Schuyler Arakawa marks one year recovery since hit by boulder

Tampa woman's impressive recovery continues

TAMPA, Fla. - It's been one year since a Tampa young woman's life changed forever. Schuyler Arakawa was rafting with friends in South America, when she was crushed by a falling boulder. (Arakawa was living in neighboring Peru at the time on a Yale fellowship.)  Since that day, her miraculous recovery has inspired thousands around the world.

It's safe to say there is no stopping Schuyler Arakawa.

The 23-year-old is grateful to be getting around with a modified walker, and step by step, also learning to walk on her own.

"I just want to walk," said Arakawa.

"It's very emotional...very emotional because it's something we typically take for granted," said Meridith Hankenson, Schuyler's mom.

It's also deeply emotional because one year ago, doctors didn't know if Schuyler would live after being crushed by a massive boulder.  And if she did survive, they feared she'd never be the same.

"I would've thought it would've been the hardest year I've lived through.  I don't know how--but ironically it's been the most profoundly beautiful year," said Hankenson.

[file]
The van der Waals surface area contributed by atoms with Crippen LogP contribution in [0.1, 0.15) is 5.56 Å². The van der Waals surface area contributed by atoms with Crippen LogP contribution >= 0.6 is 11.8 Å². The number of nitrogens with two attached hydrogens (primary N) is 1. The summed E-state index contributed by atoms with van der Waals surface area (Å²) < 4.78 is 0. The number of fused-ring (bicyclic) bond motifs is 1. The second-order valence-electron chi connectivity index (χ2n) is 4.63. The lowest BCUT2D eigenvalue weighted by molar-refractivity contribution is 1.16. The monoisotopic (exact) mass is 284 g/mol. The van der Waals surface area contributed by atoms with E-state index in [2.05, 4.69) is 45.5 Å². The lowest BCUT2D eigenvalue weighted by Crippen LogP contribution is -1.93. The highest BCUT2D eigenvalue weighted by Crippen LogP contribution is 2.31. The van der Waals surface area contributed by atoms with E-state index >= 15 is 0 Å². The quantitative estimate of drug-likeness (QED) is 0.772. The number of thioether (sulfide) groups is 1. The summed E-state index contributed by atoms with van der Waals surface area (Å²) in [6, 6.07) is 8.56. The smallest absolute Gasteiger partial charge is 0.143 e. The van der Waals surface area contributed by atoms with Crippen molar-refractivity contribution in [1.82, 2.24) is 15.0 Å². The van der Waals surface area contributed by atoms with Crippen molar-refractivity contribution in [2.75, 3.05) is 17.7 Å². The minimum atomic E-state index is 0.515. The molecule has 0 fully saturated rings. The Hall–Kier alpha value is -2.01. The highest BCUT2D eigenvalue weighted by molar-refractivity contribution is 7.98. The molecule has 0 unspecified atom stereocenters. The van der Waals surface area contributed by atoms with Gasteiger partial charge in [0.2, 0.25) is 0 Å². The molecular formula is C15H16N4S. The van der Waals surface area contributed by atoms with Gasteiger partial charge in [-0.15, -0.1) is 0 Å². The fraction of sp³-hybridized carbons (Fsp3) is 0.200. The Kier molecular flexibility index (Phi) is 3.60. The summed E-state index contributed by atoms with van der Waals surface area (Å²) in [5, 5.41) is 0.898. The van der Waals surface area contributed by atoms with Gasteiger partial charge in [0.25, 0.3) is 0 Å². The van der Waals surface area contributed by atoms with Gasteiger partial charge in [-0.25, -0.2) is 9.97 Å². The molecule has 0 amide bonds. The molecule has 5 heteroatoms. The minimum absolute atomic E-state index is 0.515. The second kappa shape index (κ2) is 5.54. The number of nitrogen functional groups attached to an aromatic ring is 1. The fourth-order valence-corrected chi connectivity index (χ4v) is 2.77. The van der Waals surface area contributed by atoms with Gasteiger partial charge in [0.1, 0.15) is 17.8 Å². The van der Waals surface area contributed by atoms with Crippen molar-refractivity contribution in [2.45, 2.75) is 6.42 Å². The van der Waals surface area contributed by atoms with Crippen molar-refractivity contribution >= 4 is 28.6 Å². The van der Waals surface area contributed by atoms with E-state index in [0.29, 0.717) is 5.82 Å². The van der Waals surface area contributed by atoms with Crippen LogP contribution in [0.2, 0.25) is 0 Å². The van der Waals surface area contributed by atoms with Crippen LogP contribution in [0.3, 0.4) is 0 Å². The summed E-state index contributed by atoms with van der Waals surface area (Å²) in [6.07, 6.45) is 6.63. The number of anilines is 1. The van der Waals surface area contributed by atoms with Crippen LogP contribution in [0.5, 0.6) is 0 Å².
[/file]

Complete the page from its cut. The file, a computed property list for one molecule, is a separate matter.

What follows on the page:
Schuyler's strength continues to amaze her therapists at Tampa General Hospital.

Specialized yoga is helping Schuy regain her balance, which is a big benefit in helping her overall mobility.

Her amazing recovering continues to inspire thousands following the "Schuy is the Limit" Facebook page, and will soon reach an even bigger audience through the "I Love My Impossible" website.

"We all have the capability of being extraordinary, and it shouldn't take a boulder for you to see that in yourself and embrace it," Hankenson said.

As for Schuyler, she's laser focused on a complete recovery.  The family is dreaming one day, she'll be back to helping those who need it most.

"This is going to be the diving board for her that catapults her to a completely new level.  So there's no question in my mind, that however she does it, she'll do something even more amazing than she would've been capable of doing before," said Hankenson.

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